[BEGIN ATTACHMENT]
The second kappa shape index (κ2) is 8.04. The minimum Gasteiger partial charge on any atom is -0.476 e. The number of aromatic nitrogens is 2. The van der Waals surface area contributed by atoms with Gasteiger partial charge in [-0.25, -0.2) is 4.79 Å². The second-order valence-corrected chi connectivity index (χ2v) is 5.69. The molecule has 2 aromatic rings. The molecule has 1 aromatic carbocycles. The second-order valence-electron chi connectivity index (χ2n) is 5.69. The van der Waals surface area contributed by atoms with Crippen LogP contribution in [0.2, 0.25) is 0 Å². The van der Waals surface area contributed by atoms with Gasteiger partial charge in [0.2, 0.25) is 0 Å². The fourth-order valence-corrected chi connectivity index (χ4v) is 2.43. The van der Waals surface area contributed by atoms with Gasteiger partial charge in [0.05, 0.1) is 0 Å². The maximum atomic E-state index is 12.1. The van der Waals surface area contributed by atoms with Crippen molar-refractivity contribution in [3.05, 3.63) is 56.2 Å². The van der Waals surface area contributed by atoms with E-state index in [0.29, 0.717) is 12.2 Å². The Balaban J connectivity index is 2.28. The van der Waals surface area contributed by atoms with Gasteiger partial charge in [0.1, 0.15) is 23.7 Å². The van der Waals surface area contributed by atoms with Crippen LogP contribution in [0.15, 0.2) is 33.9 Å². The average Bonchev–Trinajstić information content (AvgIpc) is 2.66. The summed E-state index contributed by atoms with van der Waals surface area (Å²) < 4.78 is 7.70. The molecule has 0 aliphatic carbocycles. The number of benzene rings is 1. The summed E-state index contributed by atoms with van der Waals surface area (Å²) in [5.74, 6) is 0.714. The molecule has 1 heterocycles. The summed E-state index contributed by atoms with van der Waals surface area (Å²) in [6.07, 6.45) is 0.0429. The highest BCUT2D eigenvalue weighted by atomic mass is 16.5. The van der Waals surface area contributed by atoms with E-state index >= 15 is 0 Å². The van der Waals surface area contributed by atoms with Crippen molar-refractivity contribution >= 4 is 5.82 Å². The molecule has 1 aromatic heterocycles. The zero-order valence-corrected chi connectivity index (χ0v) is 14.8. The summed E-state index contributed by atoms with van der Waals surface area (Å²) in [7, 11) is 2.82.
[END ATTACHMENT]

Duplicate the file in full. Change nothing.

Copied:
The second kappa shape index (κ2) is 8.04. The minimum Gasteiger partial charge on any atom is -0.476 e. The number of aromatic nitrogens is 2. The van der Waals surface area contributed by atoms with Gasteiger partial charge in [-0.25, -0.2) is 4.79 Å². The second-order valence-corrected chi connectivity index (χ2v) is 5.69. The molecule has 2 aromatic rings. The molecule has 1 aromatic carbocycles. The second-order valence-electron chi connectivity index (χ2n) is 5.69. The van der Waals surface area contributed by atoms with Crippen LogP contribution in [0.2, 0.25) is 0 Å². The van der Waals surface area contributed by atoms with Gasteiger partial charge in [0.2, 0.25) is 0 Å². The fourth-order valence-corrected chi connectivity index (χ4v) is 2.43. The van der Waals surface area contributed by atoms with Gasteiger partial charge in [0.05, 0.1) is 0 Å². The maximum atomic E-state index is 12.1. The van der Waals surface area contributed by atoms with Crippen molar-refractivity contribution in [3.05, 3.63) is 56.2 Å². The van der Waals surface area contributed by atoms with E-state index in [0.29, 0.717) is 12.2 Å². The Balaban J connectivity index is 2.28. The van der Waals surface area contributed by atoms with Gasteiger partial charge in [0.1, 0.15) is 23.7 Å². The van der Waals surface area contributed by atoms with Crippen LogP contribution in [0.15, 0.2) is 33.9 Å². The average Bonchev–Trinajstić information content (AvgIpc) is 2.66. The summed E-state index contributed by atoms with van der Waals surface area (Å²) < 4.78 is 7.70. The molecule has 0 aliphatic carbocycles. The number of benzene rings is 1. The summed E-state index contributed by atoms with van der Waals surface area (Å²) in [5.74, 6) is 0.714. The molecule has 1 heterocycles. The summed E-state index contributed by atoms with van der Waals surface area (Å²) in [6.07, 6.45) is 0.0429. The highest BCUT2D eigenvalue weighted by atomic mass is 16.5. The van der Waals surface area contributed by atoms with E-state index >= 15 is 0 Å². The van der Waals surface area contributed by atoms with Crippen molar-refractivity contribution >= 4 is 5.82 Å². The molecule has 1 aromatic heterocycles. The zero-order valence-corrected chi connectivity index (χ0v) is 14.8. The summed E-state index contributed by atoms with van der Waals surface area (Å²) in [7, 11) is 2.82.